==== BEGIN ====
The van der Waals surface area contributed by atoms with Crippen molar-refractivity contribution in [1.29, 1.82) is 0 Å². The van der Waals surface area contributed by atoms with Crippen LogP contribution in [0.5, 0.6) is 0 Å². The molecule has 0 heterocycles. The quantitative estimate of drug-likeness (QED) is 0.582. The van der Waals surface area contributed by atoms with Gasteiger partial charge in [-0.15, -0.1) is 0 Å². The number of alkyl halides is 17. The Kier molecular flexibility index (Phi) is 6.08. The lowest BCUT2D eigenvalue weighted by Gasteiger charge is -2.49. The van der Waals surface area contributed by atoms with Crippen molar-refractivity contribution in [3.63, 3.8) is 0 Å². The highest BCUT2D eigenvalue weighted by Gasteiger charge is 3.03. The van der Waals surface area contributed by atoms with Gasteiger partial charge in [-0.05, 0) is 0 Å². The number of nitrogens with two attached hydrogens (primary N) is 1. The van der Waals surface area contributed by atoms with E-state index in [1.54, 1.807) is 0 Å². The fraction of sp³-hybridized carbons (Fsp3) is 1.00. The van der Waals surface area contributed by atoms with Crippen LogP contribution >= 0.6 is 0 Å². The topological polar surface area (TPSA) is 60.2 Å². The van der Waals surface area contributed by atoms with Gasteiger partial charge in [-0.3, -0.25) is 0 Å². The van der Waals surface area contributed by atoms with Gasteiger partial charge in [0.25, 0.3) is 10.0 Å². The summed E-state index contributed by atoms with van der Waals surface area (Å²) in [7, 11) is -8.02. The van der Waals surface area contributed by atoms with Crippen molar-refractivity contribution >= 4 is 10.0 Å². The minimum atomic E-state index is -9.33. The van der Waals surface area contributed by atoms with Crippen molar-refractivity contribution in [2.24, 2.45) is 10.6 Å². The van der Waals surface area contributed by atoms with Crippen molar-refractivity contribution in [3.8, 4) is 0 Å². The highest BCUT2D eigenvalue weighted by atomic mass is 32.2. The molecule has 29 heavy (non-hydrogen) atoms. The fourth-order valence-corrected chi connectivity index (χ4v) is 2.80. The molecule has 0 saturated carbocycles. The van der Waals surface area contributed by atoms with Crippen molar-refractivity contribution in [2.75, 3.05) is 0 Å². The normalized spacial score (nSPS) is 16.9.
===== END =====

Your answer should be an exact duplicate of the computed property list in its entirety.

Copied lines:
The van der Waals surface area contributed by atoms with Crippen molar-refractivity contribution in [1.29, 1.82) is 0 Å². The van der Waals surface area contributed by atoms with Crippen LogP contribution in [0.5, 0.6) is 0 Å². The molecule has 0 heterocycles. The quantitative estimate of drug-likeness (QED) is 0.582. The van der Waals surface area contributed by atoms with Gasteiger partial charge in [-0.15, -0.1) is 0 Å². The number of alkyl halides is 17. The Kier molecular flexibility index (Phi) is 6.08. The lowest BCUT2D eigenvalue weighted by Gasteiger charge is -2.49. The van der Waals surface area contributed by atoms with Crippen molar-refractivity contribution in [3.63, 3.8) is 0 Å². The highest BCUT2D eigenvalue weighted by Gasteiger charge is 3.03. The van der Waals surface area contributed by atoms with Gasteiger partial charge in [-0.05, 0) is 0 Å². The number of nitrogens with two attached hydrogens (primary N) is 1. The van der Waals surface area contributed by atoms with E-state index in [1.54, 1.807) is 0 Å². The fraction of sp³-hybridized carbons (Fsp3) is 1.00. The van der Waals surface area contributed by atoms with Crippen LogP contribution >= 0.6 is 0 Å². The topological polar surface area (TPSA) is 60.2 Å². The van der Waals surface area contributed by atoms with Gasteiger partial charge in [-0.3, -0.25) is 0 Å². The van der Waals surface area contributed by atoms with Gasteiger partial charge in [0.25, 0.3) is 10.0 Å². The summed E-state index contributed by atoms with van der Waals surface area (Å²) in [7, 11) is -8.02. The van der Waals surface area contributed by atoms with Crippen molar-refractivity contribution >= 4 is 10.0 Å². The minimum atomic E-state index is -9.33. The van der Waals surface area contributed by atoms with Crippen molar-refractivity contribution in [2.24, 2.45) is 10.6 Å². The van der Waals surface area contributed by atoms with Crippen molar-refractivity contribution in [3.8, 4) is 0 Å². The highest BCUT2D eigenvalue weighted by atomic mass is 32.2. The molecule has 29 heavy (non-hydrogen) atoms. The fourth-order valence-corrected chi connectivity index (χ4v) is 2.80. The molecule has 0 saturated carbocycles. The van der Waals surface area contributed by atoms with Crippen molar-refractivity contribution in [2.75, 3.05) is 0 Å². The normalized spacial score (nSPS) is 16.9.